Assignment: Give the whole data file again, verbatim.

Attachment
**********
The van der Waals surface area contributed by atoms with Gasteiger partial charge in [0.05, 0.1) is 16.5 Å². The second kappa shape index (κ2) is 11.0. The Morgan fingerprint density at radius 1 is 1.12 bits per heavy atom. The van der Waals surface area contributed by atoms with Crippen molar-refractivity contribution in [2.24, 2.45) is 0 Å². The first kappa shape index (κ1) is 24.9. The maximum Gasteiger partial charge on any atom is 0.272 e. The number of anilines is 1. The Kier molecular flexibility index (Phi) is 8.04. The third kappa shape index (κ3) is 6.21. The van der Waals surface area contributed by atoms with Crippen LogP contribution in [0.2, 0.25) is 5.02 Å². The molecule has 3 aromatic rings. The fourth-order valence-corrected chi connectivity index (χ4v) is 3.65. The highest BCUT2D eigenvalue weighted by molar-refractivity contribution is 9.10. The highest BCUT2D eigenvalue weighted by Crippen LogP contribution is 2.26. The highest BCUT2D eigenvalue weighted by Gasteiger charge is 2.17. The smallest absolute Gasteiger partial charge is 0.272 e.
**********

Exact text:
The van der Waals surface area contributed by atoms with Gasteiger partial charge in [0.05, 0.1) is 16.5 Å². The second kappa shape index (κ2) is 11.0. The Morgan fingerprint density at radius 1 is 1.12 bits per heavy atom. The van der Waals surface area contributed by atoms with Crippen molar-refractivity contribution in [2.24, 2.45) is 0 Å². The first kappa shape index (κ1) is 24.9. The maximum Gasteiger partial charge on any atom is 0.272 e. The number of anilines is 1. The Kier molecular flexibility index (Phi) is 8.04. The third kappa shape index (κ3) is 6.21. The van der Waals surface area contributed by atoms with Crippen LogP contribution in [0.2, 0.25) is 5.02 Å². The molecule has 3 aromatic rings. The fourth-order valence-corrected chi connectivity index (χ4v) is 3.65. The highest BCUT2D eigenvalue weighted by molar-refractivity contribution is 9.10. The highest BCUT2D eigenvalue weighted by Crippen LogP contribution is 2.26. The highest BCUT2D eigenvalue weighted by Gasteiger charge is 2.17. The smallest absolute Gasteiger partial charge is 0.272 e.